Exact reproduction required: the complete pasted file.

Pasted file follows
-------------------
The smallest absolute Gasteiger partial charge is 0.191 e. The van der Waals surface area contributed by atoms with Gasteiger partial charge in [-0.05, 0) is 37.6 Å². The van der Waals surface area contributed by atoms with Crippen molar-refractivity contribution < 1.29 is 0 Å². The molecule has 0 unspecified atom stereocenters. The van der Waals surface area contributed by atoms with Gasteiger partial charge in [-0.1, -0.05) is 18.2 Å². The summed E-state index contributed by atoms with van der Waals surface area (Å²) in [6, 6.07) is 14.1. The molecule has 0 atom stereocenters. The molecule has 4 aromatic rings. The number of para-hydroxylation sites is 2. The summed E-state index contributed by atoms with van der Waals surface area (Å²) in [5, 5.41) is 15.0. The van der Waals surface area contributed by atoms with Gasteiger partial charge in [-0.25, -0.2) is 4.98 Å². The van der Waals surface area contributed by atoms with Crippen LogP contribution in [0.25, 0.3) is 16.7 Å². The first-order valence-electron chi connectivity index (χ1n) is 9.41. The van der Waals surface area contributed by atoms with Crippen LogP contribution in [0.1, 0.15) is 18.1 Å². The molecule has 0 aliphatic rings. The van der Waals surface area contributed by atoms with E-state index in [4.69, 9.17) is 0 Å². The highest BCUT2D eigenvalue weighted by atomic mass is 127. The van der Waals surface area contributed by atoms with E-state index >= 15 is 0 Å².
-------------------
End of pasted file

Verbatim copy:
The smallest absolute Gasteiger partial charge is 0.191 e. The van der Waals surface area contributed by atoms with Gasteiger partial charge in [-0.05, 0) is 37.6 Å². The van der Waals surface area contributed by atoms with Crippen molar-refractivity contribution < 1.29 is 0 Å². The molecule has 0 unspecified atom stereocenters. The van der Waals surface area contributed by atoms with Gasteiger partial charge in [-0.1, -0.05) is 18.2 Å². The summed E-state index contributed by atoms with van der Waals surface area (Å²) in [6, 6.07) is 14.1. The molecule has 0 atom stereocenters. The molecule has 4 aromatic rings. The number of para-hydroxylation sites is 2. The summed E-state index contributed by atoms with van der Waals surface area (Å²) in [5, 5.41) is 15.0. The van der Waals surface area contributed by atoms with Gasteiger partial charge in [-0.25, -0.2) is 4.98 Å². The van der Waals surface area contributed by atoms with Crippen LogP contribution in [0.25, 0.3) is 16.7 Å². The first-order valence-electron chi connectivity index (χ1n) is 9.41. The van der Waals surface area contributed by atoms with Crippen LogP contribution in [0.1, 0.15) is 18.1 Å². The molecule has 0 aliphatic rings. The van der Waals surface area contributed by atoms with E-state index in [4.69, 9.17) is 0 Å². The highest BCUT2D eigenvalue weighted by atomic mass is 127. The van der Waals surface area contributed by atoms with E-state index >= 15 is 0 Å².